– German Institute for Standardization (DIN) EN 15376 – Ethanol as a blending component for petrol
Joule wants to use the meeting of the standard to get new government approvals needed for commercialization of its ethanol fuel.
The EU-28 Member States and the European Parliament have agreed to introduce a market stability reserve in 2019 to tackle a glut of over 2 billion excess permits in the Emissions Trading System (ETS). At hearing the news, the European Windy Energy Association welcomed the move made between lawmakers to reform the ETS before 2021.
According to EWEA, the surplus of allowances is currently suppressing the carbon price and failing to hold Europe’s worst polluters to account over their emissions.
Policymakers have also agreed to transfer the backloaded and unallocated allowances into the market stability reserve before they flood the market at the end of the decade. The number of these allowances could be as high as 1.7 billion according to analyst estimates.
Ivan Pineda, Director of Public Affairs at the European Wind Energy Association, said, “The start date of 2019 shows that Member States are prepared to compromise. It is also pleasing to see that a substantial number of excess allowances will not be returning to the market and will instead go directly into the reserve. But we have to acknowledge that Member States and the Parliament could have been far more ambitious in the shake-up of the carbon market and that much more comprehensive reform is needed in order for this instrument to provide a meaningful signal to investors.”
“This Forum is an opportunity that should be grasped by Africa to take a vital step towards more sustainable transportation options. The potential of sustainable biofuels should be at the centre of these talks because they are the best sustainable transport option, both in environmental and economic terms,” said Bliss Baker, spokesperson for the GRFA.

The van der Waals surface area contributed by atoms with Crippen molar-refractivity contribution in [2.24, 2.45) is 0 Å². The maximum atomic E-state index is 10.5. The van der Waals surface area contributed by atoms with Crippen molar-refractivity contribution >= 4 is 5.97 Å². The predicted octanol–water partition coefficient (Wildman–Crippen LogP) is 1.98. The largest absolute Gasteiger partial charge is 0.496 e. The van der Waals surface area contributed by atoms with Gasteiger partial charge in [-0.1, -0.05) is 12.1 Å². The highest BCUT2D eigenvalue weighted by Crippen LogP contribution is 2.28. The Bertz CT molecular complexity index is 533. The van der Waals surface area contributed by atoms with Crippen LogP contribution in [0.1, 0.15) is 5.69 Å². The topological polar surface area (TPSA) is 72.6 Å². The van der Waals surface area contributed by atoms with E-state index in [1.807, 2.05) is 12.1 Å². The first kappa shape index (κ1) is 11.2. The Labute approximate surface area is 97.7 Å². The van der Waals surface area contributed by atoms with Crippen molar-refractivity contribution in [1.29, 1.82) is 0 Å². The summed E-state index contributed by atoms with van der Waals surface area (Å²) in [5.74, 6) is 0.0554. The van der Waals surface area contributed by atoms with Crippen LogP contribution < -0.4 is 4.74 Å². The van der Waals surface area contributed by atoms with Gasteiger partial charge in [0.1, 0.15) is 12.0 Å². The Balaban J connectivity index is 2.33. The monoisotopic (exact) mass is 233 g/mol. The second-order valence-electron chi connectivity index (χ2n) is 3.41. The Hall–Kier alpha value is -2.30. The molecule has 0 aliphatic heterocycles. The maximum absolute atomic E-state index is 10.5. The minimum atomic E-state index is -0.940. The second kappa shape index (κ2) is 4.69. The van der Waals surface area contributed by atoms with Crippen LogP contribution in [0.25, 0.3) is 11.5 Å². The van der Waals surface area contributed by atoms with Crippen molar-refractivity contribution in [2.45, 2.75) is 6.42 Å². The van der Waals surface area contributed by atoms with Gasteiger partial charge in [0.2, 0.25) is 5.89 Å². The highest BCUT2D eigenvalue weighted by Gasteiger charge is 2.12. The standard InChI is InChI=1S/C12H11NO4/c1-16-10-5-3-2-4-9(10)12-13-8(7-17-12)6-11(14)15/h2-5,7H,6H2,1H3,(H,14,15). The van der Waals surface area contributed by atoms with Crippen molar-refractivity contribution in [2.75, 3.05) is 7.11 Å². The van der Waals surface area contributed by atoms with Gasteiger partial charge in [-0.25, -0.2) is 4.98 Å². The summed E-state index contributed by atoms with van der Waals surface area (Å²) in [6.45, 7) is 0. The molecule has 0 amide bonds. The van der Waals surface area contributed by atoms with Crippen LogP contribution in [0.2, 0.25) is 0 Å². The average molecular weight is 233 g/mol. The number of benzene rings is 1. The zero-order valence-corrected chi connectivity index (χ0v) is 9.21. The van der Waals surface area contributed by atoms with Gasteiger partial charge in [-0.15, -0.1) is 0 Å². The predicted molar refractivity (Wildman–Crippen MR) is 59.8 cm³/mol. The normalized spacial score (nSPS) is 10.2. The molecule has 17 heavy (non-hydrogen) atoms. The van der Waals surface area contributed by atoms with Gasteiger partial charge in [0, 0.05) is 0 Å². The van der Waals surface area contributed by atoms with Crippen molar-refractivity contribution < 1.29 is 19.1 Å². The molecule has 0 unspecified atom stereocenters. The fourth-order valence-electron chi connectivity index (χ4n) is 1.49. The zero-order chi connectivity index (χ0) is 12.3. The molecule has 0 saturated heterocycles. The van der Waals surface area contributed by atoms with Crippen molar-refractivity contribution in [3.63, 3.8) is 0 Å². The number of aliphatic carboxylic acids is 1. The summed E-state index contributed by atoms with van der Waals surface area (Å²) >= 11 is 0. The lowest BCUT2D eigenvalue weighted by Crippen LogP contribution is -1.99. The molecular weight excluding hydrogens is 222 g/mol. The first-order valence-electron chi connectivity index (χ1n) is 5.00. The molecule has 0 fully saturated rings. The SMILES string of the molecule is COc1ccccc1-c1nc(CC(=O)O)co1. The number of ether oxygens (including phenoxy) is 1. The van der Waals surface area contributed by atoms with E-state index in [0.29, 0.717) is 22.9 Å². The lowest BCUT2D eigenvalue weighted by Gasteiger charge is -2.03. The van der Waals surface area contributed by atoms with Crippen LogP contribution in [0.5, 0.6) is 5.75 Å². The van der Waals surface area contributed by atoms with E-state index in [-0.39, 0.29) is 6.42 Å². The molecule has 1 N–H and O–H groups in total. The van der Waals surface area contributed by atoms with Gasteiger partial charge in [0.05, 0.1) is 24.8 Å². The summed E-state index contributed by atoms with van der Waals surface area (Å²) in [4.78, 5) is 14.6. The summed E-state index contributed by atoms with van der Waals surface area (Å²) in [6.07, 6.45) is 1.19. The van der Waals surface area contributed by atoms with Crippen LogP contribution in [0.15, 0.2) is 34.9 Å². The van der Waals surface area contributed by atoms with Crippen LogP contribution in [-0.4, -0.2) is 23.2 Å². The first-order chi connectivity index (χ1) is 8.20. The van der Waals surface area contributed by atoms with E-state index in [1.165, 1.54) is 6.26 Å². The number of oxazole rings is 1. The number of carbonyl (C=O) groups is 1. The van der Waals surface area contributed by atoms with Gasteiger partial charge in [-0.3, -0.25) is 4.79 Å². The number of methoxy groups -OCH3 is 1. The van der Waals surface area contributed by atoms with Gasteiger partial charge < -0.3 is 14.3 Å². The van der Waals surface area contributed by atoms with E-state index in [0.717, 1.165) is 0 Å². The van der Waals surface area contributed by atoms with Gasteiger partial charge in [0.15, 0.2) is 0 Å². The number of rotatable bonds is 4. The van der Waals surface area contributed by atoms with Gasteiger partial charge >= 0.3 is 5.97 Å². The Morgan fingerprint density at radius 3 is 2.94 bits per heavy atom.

Earlier this year the GRFA forecasted that 2014 global ethanol production would reach 90.38 billion litres and its use worldwide would reduce GHG emissions by over 106 million tonnes globally. “106 million tonnes or 21 million cars in GHG reductions is massive, it’s the same as removing all the cars registered in Malaysia off the road, but much more can be achieved if African leaders choose a path towards a more sustainable future for African transport,” said Baker.
While biofuel production in Africa has remained relatively low when compared to other regions, it has grown year on year with ethanol production alone now forecasted to reach 260 million litres in 2014. The domestic use of this ethanol fuel could reduce Africa’s GHG emissions by 325,000 tonnes.
“In addition to the important opportunity to reduce GHG emissions in transport, biofuels also offer African countries a fantastic opportunity to spark much-needed investment in agriculture, and, by creating jobs and boosting household incomes, poverty can be alleviated and food security improved. Sustainable biofuels are an important tool to help enable the revival of Africa’s rural communities, Africa’s political leaders need to promote them,” added Baker.
Baker said that African Sustainable Transport Forum attendees should note that the country’s biofuels opportunity was identified in 2010 by the World Bank when it released “Biofuels in Africa: Opportunities, Prospects and Challenges.” The report found that “a new economic opportunity for sub-Saharan Africa is looming large: biofuel production…Africa is uniquely positioned to produce these new cash crops for both domestic use and export. The region has abundant land resources and preferential access to protected markets with higher-than-world-market prices. The rapid growth in the demand for transport fuels in Africa and high fuel prices create domestic markets for biofuels.
The Ansell factory complex in Biyagama, Sri Lanka has installed its second biomass boiler as part of company initiatives to be greener. The new boiler has a capacity of 12.5MW and will be the largest hot water boiler in Sri Lanka. Ansell Lanka already has a 10.5MW boiler installed at its premises, which reduced CO2 emissions by 11,000 MT per annum. From 2004 to 2012, CO2 emissions have been reduced by 36 percent across all of Ansell’s manufacturing facilities, with the global CO2 emission rate from 2013 to 2014 alone reduced by 6 percent. The company anticipates the reduction of a further 14,000 MT of CO2 emissions annually as furnace oil consumption will now be reduced to the bare minimum.
“This project represents another step forward in Ansell’s business strategy to conducting business ethically, transparently, and in ways that produce social, environmental, and economic benefits for communities around the world,” said Steve Genzer, senior vice president of global operations at Ansell. “We would like to thank the government of Sri Lanka for its continued support, and the more than 4,000 Ansell employees who are the driving force of implementing these green programs.”